Dear Madame Speaker... the current State of the Union is deteriorating as the U.S. government plays politics over the shutdown
American President Donald Trump grounded House Speaker Nancy Pelosi (D-CA) from setting flight for multiple international destinations at taxpayer’s expense citing the need to resolve the government shutdown. He explained that Speaker Pelosi is still welcome to make her trip by flying commercial and his letter only directs that US Military resources not go toward this international trip while Federal workers wait for Congress to negotiate with President Trump and reopen the Government.
A White House official said that “as soon as the president found out about the trip today, he took immediate action” and in canceling the Speaker’s flight, the White House reasoned that the trip would keep her out of the country beyond next Tuesday night, which when the next government pay period would occur.
"If she had gone on this trip she would have guaranteed that 800,000 federal workers would not receive their second paycheck because she would not have been here to negotiate any kind of deal," said a senior White House official said Thursday, confirming all congressional delegation travel by military aircraft is now postponed.
Yesterday, Speaker Pelosi told President Trump the government shutdown and lack of funding poses "security concerns" and offered two options: either reschedule the State of The Union address, scheduled for January 29, for after the government re-opens or the President can write and send his speech instead of delivering it live in front of a joint session of Congress. The Department of Homeland Security Secretary said Secret Service is ready and able to secure the event.
In response, House Republican leaders said Speaker Pelosi should "keep her word" and asked "what is she afraid of hearing?" Republican leadership also suggested that Trump should come to the Capitol to deliver his annual update even if she decides to rescind the formal invitation.
The government has been partially shut down for 27 days and federal courts may soon halt normal operations.
Thousands of furloughed workers have been called back in to work (without pay). President Trump signed a bill guaranteeing back pay for the estimated 800,000 federal employees affected by the shutdown.
President Trump is demanding USD $5.7 billion to build more than 200 miles of his proposed southwest border wall between the US and Mexico and has refused to sign spending bills, which would reopen government, without that funding. Democrats say they won't provide any wall funds but have been willing to provide USD $1.3 billion for other types of border security, like technology and some physical barriers.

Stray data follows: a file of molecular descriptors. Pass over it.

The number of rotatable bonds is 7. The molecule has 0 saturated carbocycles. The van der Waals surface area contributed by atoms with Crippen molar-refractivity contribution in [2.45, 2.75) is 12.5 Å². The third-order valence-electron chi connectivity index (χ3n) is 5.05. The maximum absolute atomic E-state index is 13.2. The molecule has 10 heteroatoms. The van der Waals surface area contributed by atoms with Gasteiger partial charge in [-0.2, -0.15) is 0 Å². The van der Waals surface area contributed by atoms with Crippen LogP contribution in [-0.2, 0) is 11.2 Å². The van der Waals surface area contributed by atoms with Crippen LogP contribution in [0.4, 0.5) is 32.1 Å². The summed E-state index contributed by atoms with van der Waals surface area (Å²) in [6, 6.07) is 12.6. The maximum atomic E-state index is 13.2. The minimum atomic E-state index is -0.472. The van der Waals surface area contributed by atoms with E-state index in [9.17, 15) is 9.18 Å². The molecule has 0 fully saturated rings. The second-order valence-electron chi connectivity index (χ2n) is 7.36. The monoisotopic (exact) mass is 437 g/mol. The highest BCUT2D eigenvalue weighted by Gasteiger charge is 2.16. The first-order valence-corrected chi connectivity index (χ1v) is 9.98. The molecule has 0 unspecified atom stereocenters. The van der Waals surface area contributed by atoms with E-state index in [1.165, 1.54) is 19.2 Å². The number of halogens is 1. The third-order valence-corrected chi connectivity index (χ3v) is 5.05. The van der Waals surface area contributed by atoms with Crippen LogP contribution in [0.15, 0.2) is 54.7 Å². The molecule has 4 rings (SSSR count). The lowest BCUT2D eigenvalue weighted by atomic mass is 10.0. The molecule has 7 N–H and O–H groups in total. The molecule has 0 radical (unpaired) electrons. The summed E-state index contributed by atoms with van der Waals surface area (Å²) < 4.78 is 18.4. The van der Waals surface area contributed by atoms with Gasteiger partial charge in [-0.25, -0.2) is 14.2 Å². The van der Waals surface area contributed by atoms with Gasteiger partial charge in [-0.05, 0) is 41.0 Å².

Since the shutdown began, the President cancelled planned travel over the holidays and stayed in Washington, ready to make a deal. However, Speaker Pelosi took a vacation to Hawaii days after the shutdown began, and over thirty Democratic Members of Congress took a chartered flight to Puerto Rico for a retreat with lobbyists and corporate executives.
President Trump’s letter to Speaker Pelosi in full:
Prince Phillip survives a car crash that flipped his vehicle unharmed but is ‘very shocked and shaken’
The 97-year-old Duke of Edinburgh, Prince Phillip, climbed from the wreckage of his Land Rover that had crashed and flipped on its side near Sandringham Estate. The Prince was checked by a doctor as a precaution and found to have no injuries, while two other people are in hospital with minor injuries.
Police confirmed that both the Duke and the female driver of the other vehicle had been breathalysed at the scene, which is mandatory at collisions, and neither had not been drinking. A witness said the Queen’s husband appeared “shocked and shaken” after the crash, describing the fact he was uninjured as a “miracle”. The witness said the Duke had seemed “quite distraught” in the aftermath of the incident, as police arrived at the scene. He is understood to have been helped out of his vehicle, which had flipped over, trapping the driver’s door shut.
A second car, a Kia, was left on a verge after the crash on the A149. There were conflicting reports about precisely how the crash unfolded, but locals believed the Duke was leaving a small private side road, intending to cross the A149 as he headed back to Sandringham when he collided with a car travelling south.
Norfolk Police added, “The male driver of the Land Rover was uninjured. The female driver of the Kia suffered cuts while the female passenger sustained an arm injury, both requiring hospital treatment. We can confirm both casualties were treated at the Queen Elizabeth Hospital in King’s Lynn and have since been discharged.”
Photographs of the wreckage appeared to show that the Duke’s Land Rover had been hit on its passenger side, with heavy scrapes and dents in what will have been a “reinforced” vehicle made for the Royal family.
A palace spokesman would not comment on whether the Duke had passengers, but it is likely that he was travelling with a protection officer.
A Buckingham Palace source confirmed that the Duke holds a current driving licence; the law requires those over 70 to reapply every three years.
Both the Duke and the Queen have been staying at Sandringham since before Christmas, and traditionally remain there until February 6, which marks the day the Queen’s father died.